Marine bacteria regulate fluxes of matter and energy essential for pelagic and benthic organisms and may also be involved in the formation and maintenance of commercially valuable abyssal polymetallic nodules. Future mining of these nodule fields is predicted to have substantial effects on biodiversity and physicochemical conditions in mined areas. Yet, the identity and distributions of bacterial populations in deep-sea sediments and associated polymetallic nodules has received relatively little attention. We examined bacterial communities using high-throughput sequencing of bacterial 16S rRNA gene fragments from samples collected in the water column, sediment, and polymetallic nodules in the Pacific Ocean (bottom depth ≥4,000 m) in the eastern Clarion-Clipperton Zone. Operational taxonomic units (OTUs; defined at 99% 16S rRNA gene identity) affiliated with JTB255 (Gammaproteobacteria) and Rhodospirillaceae (Alphaproteobacteria) had higher relative abundances in the nodule and sediment habitats compared to the water column. Rhodobiaceae family and Vibrio OTUs had higher relative abundance in nodule samples, but were less abundant in sediment and water column samples. Bacterial communities in sediments and associated with nodules were generally similar; however, 5,861 and 6,827 OTUs found in the water column were retrieved from sediment and nodule habitats, respectively. Cyanobacterial OTUs clustering among Prochlorococcus and Synechococcus were detected in both sediments and nodules, with greater representation among nodule samples. Such results suggest that vertical export of typically abundant photic-zone microbes may be an important process in delivery of water column microorganisms to abyssal habitats, potentially influencing the structure and function of communities in polymetallic nodule fields.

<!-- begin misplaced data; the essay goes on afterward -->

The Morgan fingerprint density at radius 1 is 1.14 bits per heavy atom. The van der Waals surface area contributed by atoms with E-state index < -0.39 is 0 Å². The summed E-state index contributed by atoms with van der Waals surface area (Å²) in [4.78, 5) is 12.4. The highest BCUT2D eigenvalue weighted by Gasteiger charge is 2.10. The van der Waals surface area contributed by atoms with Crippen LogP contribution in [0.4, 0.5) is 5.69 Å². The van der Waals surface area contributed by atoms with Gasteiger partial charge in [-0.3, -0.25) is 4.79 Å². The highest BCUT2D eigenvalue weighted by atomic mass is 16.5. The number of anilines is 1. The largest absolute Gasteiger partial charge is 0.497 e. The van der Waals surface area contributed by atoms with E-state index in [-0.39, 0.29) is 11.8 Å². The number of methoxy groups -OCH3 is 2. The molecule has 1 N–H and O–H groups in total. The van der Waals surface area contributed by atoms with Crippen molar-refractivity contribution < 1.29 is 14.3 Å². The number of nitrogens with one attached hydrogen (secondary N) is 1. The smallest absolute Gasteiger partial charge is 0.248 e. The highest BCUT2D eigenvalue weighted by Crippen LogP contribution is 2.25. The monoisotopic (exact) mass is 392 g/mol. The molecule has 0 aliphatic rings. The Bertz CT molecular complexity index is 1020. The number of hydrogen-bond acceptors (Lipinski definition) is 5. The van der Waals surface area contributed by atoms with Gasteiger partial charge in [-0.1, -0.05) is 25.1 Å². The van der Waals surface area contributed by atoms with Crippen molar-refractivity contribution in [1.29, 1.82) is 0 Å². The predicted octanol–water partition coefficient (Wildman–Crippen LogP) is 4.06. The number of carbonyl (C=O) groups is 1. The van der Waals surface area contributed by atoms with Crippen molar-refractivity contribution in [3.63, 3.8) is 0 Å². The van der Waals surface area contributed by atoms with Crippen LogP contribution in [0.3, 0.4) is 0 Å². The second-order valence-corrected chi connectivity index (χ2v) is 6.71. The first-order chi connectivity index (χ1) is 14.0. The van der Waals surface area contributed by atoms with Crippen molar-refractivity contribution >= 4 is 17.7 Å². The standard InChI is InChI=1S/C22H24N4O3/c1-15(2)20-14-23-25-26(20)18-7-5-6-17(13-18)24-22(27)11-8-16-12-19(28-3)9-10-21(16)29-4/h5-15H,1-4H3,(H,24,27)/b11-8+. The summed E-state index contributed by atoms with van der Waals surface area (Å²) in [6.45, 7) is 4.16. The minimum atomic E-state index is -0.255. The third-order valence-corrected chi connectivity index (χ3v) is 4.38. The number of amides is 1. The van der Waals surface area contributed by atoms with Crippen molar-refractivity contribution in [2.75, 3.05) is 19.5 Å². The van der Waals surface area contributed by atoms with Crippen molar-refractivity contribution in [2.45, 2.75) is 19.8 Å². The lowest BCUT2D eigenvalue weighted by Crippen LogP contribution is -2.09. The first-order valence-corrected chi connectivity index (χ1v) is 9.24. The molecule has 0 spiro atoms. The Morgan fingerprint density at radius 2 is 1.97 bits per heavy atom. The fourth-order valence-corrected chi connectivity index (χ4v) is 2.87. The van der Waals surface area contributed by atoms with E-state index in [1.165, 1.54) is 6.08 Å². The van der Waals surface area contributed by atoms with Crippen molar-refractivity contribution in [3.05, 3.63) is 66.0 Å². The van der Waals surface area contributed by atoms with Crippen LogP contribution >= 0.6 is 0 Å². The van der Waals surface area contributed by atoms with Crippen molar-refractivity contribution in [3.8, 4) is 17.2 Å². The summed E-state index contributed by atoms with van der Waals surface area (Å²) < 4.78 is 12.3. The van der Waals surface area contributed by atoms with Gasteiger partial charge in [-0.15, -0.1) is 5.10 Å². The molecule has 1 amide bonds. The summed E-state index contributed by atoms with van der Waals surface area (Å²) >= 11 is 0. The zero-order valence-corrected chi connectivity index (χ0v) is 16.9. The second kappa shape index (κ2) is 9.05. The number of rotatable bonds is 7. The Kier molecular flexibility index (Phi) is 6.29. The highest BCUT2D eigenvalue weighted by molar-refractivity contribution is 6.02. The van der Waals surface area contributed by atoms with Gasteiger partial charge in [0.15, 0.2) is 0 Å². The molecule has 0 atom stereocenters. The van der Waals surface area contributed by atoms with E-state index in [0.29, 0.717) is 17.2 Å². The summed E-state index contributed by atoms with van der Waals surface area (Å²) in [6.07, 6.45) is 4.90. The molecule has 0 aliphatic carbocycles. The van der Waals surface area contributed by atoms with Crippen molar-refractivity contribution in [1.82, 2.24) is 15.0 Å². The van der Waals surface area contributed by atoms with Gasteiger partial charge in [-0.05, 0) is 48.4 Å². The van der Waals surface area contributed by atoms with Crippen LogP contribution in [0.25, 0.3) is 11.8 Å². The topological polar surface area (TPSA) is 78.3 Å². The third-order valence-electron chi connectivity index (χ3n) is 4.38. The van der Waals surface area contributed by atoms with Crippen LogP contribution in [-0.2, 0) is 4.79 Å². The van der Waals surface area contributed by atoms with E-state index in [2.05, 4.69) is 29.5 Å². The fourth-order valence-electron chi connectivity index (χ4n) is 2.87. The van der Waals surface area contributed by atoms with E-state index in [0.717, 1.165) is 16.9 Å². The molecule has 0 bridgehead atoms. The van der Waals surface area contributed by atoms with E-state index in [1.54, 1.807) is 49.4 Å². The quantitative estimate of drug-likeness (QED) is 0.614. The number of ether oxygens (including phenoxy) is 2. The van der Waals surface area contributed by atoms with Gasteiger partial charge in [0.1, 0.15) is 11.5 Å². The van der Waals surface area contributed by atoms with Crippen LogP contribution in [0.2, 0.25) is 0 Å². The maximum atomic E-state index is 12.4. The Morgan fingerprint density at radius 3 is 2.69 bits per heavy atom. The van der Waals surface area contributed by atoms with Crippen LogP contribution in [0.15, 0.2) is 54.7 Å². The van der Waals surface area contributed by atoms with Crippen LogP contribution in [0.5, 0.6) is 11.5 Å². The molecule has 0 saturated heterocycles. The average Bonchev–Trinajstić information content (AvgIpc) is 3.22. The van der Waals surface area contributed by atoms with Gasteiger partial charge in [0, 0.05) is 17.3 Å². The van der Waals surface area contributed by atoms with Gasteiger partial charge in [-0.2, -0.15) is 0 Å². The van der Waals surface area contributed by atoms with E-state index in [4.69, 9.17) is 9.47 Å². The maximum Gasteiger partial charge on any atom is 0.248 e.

• Environmental impacts of the deep-water oil and gas industry: a review to guide management strategies

      Cordes, EE; Jones, DOB; Schlacher, TA; Amon, Diva; Bernardino, AF; Brooke, S; Carney, R; DeLeo, DM; Dunlop, KM; Escobar-Briones, EG; et al. (Frontiers, 2016-09-16)
      The industrialization of the deep sea is expanding worldwide. Increasing oil and gas exploration activities in the absence of sufficient baseline data in deep-sea ecosystems has made environmental management challenging. Here, we review the types of activities that are associated with global offshore oil and gas development in water depths over 200 m, the typical impacts of these activities, some of the more extreme impacts of accidental oil and gas releases, and the current state of management in the major regions of offshore industrial activity including 18 exclusive economic zones. Direct impacts of infrastructure installation, including sediment resuspension and burial by seafloor anchors and pipelines, are typically restricted to a radius of ~100 m on from the installation on the seafloor. Discharges of water-based and low-toxicity oil-based drilling muds and produced water can extend over 2 km, while the ecological impacts at the population and community levels on the seafloor are most commonly on the order of 200–300 m from their source. These impacts may persist in the deep sea for many years and likely longer for its more fragile ecosystems, such as cold-water corals. This synthesis of information provides the basis for a series of recommendations for the management of offshore oil and gas development. An effective management strategy, aimed at minimizing risk of significant environmental harm, will typically encompass regulations of the activity itself (e.g., discharge practices, materials used), combined with spatial (e.g., avoidance rules and marine protected areas), and temporal measures (e.g., restricted activities during peak reproductive periods). Spatial management measures that encompass representatives of all of the regional deep-sea community types is important in this context. Implementation of these management strategies should consider minimum buffer zones to displace industrial activity beyond the range of typical impacts: at least 2 km from any discharge points and surface infrastructure and 200 m from seafloor infrastructure with no expected discharges. Although managing natural resources is, arguably, more challenging in deep-water environments, inclusion of these proven conservation tools contributes to robust environmental management strategies for oil and gas extraction in the deep sea.